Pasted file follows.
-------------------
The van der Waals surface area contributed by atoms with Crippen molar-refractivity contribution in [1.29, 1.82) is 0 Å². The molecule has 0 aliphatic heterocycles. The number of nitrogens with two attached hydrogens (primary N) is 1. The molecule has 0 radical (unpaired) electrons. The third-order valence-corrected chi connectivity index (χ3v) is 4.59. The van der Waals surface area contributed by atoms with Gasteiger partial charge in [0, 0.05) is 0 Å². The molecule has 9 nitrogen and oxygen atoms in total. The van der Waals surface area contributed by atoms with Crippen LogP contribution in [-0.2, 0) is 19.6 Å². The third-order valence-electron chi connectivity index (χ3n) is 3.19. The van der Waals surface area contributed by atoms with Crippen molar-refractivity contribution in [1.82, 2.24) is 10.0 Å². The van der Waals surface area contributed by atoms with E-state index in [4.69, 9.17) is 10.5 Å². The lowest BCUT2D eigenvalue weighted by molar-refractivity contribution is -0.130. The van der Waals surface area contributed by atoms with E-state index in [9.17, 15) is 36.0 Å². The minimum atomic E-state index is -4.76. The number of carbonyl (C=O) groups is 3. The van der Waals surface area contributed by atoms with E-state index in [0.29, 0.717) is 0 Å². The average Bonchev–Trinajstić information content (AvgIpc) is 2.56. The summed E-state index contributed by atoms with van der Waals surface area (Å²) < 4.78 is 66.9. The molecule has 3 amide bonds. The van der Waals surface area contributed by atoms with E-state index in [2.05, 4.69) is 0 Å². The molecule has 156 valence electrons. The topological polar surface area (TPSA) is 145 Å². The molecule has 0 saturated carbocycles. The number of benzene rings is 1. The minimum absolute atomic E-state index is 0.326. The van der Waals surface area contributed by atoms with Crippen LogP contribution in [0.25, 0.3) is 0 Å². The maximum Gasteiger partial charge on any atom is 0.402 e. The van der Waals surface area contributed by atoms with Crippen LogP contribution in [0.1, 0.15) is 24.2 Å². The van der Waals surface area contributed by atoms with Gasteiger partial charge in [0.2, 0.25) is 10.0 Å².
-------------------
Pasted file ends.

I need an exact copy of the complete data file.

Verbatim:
The van der Waals surface area contributed by atoms with Crippen molar-refractivity contribution in [1.29, 1.82) is 0 Å². The molecule has 0 aliphatic heterocycles. The number of nitrogens with two attached hydrogens (primary N) is 1. The molecule has 0 radical (unpaired) electrons. The third-order valence-corrected chi connectivity index (χ3v) is 4.59. The van der Waals surface area contributed by atoms with Gasteiger partial charge in [0, 0.05) is 0 Å². The molecule has 9 nitrogen and oxygen atoms in total. The van der Waals surface area contributed by atoms with Crippen LogP contribution in [-0.2, 0) is 19.6 Å². The third-order valence-electron chi connectivity index (χ3n) is 3.19. The van der Waals surface area contributed by atoms with Crippen molar-refractivity contribution in [1.82, 2.24) is 10.0 Å². The van der Waals surface area contributed by atoms with E-state index in [4.69, 9.17) is 10.5 Å². The lowest BCUT2D eigenvalue weighted by molar-refractivity contribution is -0.130. The van der Waals surface area contributed by atoms with E-state index in [9.17, 15) is 36.0 Å². The minimum atomic E-state index is -4.76. The number of carbonyl (C=O) groups is 3. The van der Waals surface area contributed by atoms with E-state index in [0.29, 0.717) is 0 Å². The average Bonchev–Trinajstić information content (AvgIpc) is 2.56. The summed E-state index contributed by atoms with van der Waals surface area (Å²) < 4.78 is 66.9. The molecule has 3 amide bonds. The van der Waals surface area contributed by atoms with E-state index in [2.05, 4.69) is 0 Å². The molecule has 156 valence electrons. The topological polar surface area (TPSA) is 145 Å². The molecule has 0 saturated carbocycles. The number of benzene rings is 1. The minimum absolute atomic E-state index is 0.326. The van der Waals surface area contributed by atoms with Crippen LogP contribution in [0.25, 0.3) is 0 Å². The maximum Gasteiger partial charge on any atom is 0.402 e. The van der Waals surface area contributed by atoms with Crippen LogP contribution in [0.1, 0.15) is 24.2 Å². The van der Waals surface area contributed by atoms with Gasteiger partial charge in [0.2, 0.25) is 10.0 Å².